A Tucson mother convicted of negligent homicide last month in the death of her 5-year-old son was sentenced to 10 years in prison Thursday morning in Pima County Superior Court.
Diane Marsh, 41, was originally charged with first-degree murder in the March 2007 death of Brandon Williams, but jurors convicted her of the less-serious charge of negligent homicide after Marsh told them her roommate, Flower Tompson, 28, was responsible for the boy's death.
The jury believed Marsh failed to protect Brandon from Tompson. The jury also believed, however, that it was Marsh who dipped his feet in scalding water twice, tied him to a bed and drugged him with adult sleeping medication.
Judge Hector Campoy told Marsh that she totally abdicated her parental responsibilities during the last months of Brandon's life. The fact that Brandon suffered from autism made her abdication that much worse, he said.
"Your role was not only to bring him into the world, but to protect and nurture him," Campoy said.
Because Brandon suffered from autism, he should have received even more compassion and gentle handling than a typical 5-year-old, Campoy said.
Campoy said he has tried to imagine what Brandon's last moments were like, and can't.
Although Marsh could have received probation, Campoy said it clearly wasn't appropriate in this case.
"For me to think probation is appropriate would be to totally overlook the loss of your son's life and to pretend you didn't have an active role in what I describe as the torture of your child."
Tompson called 911 on March 21, 2007, after Brandon stopped breathing. Resuscitation efforts failed, and the boy died at Northwest Medical Center.
Paramedics who went to Marsh's North Side home called the Pima County Sheriff's Department because they saw marks on his wrists, ankles and feet that indicated he had been tied up and burned.
An autopsy revealed the child died of a skull fracture and had large amounts of the sleeping medication in his system.
Tompson pleaded guilty to child abuse and was sentenced to 10 years in prison Tuesday.
Marsh went to trial in July and pointed the finger at Tompson.
Marsh testified Tompson convinced her that satanic cults were out to kill her and her son, and that Tompson knew the best way to deal with Brandon, even when it involved physical abuse.
Although Marsh told detectives she had tied Brandon to his bed and dipped his feet in hot water to quell his temper tantrums, she told jurors Tompson did those things because he had been disrespectful toward Tompson.
She testified they both drugged the boy to help him sleep, but it was Tompson's idea.
On the night he died, Marsh said, Tompson took the boy into another room and she heard Tompson yelling at the child. When the boy started struggling for breath later that night, Marsh admitted, she did nothing to seek help for him for hours.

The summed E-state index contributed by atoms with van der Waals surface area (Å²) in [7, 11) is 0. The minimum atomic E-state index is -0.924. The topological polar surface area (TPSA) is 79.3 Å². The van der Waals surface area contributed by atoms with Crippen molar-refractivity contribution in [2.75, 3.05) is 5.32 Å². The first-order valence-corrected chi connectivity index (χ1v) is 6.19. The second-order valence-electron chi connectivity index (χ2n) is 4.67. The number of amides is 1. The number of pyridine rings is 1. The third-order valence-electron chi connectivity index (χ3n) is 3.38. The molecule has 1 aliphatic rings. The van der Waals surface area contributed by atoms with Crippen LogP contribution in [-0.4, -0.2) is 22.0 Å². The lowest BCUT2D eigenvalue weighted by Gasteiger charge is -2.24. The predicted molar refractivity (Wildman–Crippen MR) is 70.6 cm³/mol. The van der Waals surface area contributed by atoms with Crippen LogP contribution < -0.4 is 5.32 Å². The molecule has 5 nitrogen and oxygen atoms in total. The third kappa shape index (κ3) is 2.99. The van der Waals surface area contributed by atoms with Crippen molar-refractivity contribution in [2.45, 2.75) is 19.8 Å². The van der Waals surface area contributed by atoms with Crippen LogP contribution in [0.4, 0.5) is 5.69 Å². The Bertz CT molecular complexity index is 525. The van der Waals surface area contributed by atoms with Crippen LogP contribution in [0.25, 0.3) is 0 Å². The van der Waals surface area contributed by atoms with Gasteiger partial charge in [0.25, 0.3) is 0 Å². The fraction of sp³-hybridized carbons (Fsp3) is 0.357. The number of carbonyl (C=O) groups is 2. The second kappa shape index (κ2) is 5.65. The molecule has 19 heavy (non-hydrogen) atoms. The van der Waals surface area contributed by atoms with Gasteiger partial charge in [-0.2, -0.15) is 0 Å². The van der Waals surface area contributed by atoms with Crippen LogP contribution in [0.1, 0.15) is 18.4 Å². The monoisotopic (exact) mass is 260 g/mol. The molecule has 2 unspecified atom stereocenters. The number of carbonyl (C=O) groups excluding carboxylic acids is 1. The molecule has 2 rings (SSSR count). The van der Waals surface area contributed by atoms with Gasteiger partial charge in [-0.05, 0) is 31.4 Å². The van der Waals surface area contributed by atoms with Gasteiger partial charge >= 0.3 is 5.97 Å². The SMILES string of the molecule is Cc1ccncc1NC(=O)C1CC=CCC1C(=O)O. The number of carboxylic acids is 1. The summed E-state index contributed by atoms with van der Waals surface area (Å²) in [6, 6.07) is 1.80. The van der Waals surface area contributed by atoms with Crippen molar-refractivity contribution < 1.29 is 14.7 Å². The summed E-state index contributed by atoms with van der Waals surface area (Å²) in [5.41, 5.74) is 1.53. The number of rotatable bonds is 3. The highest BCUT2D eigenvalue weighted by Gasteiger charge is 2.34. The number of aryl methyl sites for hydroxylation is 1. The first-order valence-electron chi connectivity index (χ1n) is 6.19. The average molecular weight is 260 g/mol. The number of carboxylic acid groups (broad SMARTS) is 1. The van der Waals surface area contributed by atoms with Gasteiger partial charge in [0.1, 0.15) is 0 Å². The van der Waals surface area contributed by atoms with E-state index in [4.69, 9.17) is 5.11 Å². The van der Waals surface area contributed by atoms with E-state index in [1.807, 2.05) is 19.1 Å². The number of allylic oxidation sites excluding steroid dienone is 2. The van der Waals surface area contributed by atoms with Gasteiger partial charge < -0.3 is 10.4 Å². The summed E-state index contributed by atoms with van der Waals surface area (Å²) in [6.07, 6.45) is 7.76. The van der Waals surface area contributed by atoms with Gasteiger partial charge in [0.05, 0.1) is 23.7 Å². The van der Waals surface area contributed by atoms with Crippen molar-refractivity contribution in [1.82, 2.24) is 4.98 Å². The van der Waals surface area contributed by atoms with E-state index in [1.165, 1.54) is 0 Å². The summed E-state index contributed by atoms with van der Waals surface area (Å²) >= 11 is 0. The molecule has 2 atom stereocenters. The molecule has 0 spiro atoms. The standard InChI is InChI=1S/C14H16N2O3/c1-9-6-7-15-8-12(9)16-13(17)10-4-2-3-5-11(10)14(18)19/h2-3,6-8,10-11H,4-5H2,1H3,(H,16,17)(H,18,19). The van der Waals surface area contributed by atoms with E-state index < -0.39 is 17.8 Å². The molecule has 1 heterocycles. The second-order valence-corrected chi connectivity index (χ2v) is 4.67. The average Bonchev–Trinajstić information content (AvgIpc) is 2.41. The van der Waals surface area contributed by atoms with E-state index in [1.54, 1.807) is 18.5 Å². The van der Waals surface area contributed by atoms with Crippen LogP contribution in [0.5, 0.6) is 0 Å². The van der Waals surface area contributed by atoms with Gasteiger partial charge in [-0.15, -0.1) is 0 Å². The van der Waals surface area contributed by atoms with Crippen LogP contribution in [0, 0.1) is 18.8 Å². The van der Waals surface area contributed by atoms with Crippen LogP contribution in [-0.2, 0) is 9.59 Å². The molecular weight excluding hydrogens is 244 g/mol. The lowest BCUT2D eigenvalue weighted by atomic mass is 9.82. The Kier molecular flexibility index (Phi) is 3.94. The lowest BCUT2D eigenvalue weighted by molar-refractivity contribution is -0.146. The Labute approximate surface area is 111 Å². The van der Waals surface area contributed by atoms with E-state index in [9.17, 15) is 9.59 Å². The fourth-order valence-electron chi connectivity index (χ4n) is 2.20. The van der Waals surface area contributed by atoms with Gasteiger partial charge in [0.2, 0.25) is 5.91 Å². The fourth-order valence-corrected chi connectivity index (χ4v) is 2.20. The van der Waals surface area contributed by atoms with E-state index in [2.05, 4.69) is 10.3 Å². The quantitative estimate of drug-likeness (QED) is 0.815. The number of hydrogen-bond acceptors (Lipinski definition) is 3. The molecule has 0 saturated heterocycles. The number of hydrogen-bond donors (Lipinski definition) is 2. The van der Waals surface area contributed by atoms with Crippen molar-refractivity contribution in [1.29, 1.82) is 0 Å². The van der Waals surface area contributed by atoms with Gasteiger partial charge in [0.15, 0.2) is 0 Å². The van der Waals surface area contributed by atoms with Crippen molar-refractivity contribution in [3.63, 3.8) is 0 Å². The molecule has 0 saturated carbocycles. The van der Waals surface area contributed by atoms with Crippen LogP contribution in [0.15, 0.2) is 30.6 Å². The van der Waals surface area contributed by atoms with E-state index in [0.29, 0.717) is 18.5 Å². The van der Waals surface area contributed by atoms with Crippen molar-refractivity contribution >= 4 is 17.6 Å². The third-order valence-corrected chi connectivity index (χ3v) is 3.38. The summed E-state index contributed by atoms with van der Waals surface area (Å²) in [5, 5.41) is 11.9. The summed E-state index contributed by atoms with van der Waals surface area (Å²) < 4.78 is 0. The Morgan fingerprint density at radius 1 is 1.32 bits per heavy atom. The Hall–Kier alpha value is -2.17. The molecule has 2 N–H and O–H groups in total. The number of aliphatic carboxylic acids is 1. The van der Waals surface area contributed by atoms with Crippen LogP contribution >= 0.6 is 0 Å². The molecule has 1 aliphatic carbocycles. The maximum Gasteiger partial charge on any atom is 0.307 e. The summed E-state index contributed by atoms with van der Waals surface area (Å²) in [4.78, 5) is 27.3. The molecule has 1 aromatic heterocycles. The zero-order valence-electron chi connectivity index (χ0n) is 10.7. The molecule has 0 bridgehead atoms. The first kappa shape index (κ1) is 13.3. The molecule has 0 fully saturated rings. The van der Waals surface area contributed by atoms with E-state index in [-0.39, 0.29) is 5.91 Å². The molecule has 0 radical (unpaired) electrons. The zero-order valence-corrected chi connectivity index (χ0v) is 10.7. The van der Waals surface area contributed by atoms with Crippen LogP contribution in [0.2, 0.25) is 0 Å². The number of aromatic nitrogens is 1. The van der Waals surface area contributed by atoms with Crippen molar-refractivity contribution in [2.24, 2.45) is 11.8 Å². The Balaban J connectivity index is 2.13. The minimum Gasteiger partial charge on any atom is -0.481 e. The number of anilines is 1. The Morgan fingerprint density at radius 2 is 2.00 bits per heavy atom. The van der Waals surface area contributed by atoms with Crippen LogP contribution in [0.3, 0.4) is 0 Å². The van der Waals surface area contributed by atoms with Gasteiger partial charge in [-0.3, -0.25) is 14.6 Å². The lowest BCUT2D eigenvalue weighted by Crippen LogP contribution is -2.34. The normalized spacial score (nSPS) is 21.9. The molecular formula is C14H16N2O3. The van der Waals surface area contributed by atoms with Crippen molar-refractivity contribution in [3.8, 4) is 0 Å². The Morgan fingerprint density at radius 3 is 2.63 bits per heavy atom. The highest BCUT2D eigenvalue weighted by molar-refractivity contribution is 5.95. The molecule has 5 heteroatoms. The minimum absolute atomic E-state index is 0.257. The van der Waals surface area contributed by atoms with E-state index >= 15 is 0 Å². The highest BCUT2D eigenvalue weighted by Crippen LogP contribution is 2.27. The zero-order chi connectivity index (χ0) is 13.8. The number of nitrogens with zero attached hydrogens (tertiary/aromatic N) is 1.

"Flower wouldn't let me call. Flower had the phone that night, and Flower wouldn't call," Marsh said.
Tompson's attorney, Lois Yankowski, told Campoy that Marsh killed her child. She also pointed out that Marsh never mentioned witchcraft, satanism or Tompson's unhealthy control over her to detectives.
Tompson told Campoy Tuesday that she would never have hurt Brandon and deeply regrets not reporting Marsh for the abuse. She continued to live with Marsh because she thought she could show Marsh proper child-rearing skills by example.
Tompson also said she called state Child Protective Services once but never followed up. Yankowski said she could not verify that phone call.
Deputy Pima County Attorney Shawn Jensvold told Campoy he believes Marsh, Tompson and Tompson's boyfriend, who was never charged, all played a role in Brandon's death. After Marsh's trial, someone asked him if the jury's verdict meant Marsh had "won," Jensvold said.
Whether Marsh was acquitted outright or sentenced to life in prison, no one would have won the case, Jensvold said.
"It's the saddest case I've had to deal with, and considering the unit I work in, that's saying something," said Jensvold, who works in the special victims unit at the Pima County Attorney's Office. The unit handles all sex-crime cases and cases involving children.
Jensvold asked Campoy to give Marsh the maximum sentence he could, 11.5 years. He said to give her anything less than Tompson would be inappropriate.
Defense attorney Steve Sonenberg told Campoy that Marsh would be successful on probation. She is "extremely" remorseful, she has no prior felony convictions, she is an Air Force veteran and she has a lot of community support, Sonenberg said.
In a letter to the judge, Campoy said, Marsh's pastor described her as the "model of motherly love."
Despite what Tompson's attorney told Campoy, Sonenberg said the defense presented at Marsh's trial was the truth.
"It was not a scam. It was not the clever invention of some defense attorney," Sonenberg said.
The defense attorney also noted that Brandon's death has probably affected Marsh more than anyone else, and she has to live with her role in it for the rest of her life.
Marsh told the judge, "All I can say is how sorry I am. I never meant to hurt him. I loved that little boy with all my heart."
Melvin Williams, the boy's father, told the judge he rejects Marsh's version of events. He said he wishes Marsh had just brought Brandon to him or to his mother, Mae West.
"I shouldn't be standing here right now," Williams said, his voice rising.
Although Williams had weekend visits with his son, Marsh and Brandon disappeared for months before Brandon's death.
The last time he saw his boy was September 2006, Williams said.
It's the saddest case I've had to deal with, and considering the unit I work in, that's saying something."
Shawn Jensvold, deputy Pima County attorney